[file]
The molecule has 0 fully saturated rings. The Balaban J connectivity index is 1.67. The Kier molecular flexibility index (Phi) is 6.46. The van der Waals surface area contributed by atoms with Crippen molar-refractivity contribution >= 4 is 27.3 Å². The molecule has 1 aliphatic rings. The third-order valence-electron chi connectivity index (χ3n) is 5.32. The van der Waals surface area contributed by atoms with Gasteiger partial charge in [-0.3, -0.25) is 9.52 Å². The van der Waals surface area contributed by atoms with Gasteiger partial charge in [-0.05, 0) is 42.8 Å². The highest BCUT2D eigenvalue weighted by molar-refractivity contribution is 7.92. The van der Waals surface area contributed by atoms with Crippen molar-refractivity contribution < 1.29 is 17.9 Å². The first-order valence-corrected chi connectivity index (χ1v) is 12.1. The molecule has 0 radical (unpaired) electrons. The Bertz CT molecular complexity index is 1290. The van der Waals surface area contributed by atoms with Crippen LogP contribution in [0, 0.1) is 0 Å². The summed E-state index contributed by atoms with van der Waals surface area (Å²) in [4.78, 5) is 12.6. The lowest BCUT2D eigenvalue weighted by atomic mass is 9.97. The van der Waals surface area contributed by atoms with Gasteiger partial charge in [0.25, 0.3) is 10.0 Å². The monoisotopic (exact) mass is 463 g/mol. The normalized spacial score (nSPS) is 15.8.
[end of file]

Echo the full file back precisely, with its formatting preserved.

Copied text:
The molecule has 0 fully saturated rings. The Balaban J connectivity index is 1.67. The Kier molecular flexibility index (Phi) is 6.46. The van der Waals surface area contributed by atoms with Crippen molar-refractivity contribution >= 4 is 27.3 Å². The molecule has 1 aliphatic rings. The third-order valence-electron chi connectivity index (χ3n) is 5.32. The van der Waals surface area contributed by atoms with Gasteiger partial charge in [-0.3, -0.25) is 9.52 Å². The van der Waals surface area contributed by atoms with Gasteiger partial charge in [-0.05, 0) is 42.8 Å². The highest BCUT2D eigenvalue weighted by molar-refractivity contribution is 7.92. The van der Waals surface area contributed by atoms with Crippen molar-refractivity contribution < 1.29 is 17.9 Å². The first-order valence-corrected chi connectivity index (χ1v) is 12.1. The molecule has 0 radical (unpaired) electrons. The Bertz CT molecular complexity index is 1290. The van der Waals surface area contributed by atoms with Crippen LogP contribution in [0, 0.1) is 0 Å². The summed E-state index contributed by atoms with van der Waals surface area (Å²) in [4.78, 5) is 12.6. The lowest BCUT2D eigenvalue weighted by atomic mass is 9.97. The van der Waals surface area contributed by atoms with Gasteiger partial charge in [0.25, 0.3) is 10.0 Å². The monoisotopic (exact) mass is 463 g/mol. The normalized spacial score (nSPS) is 15.8.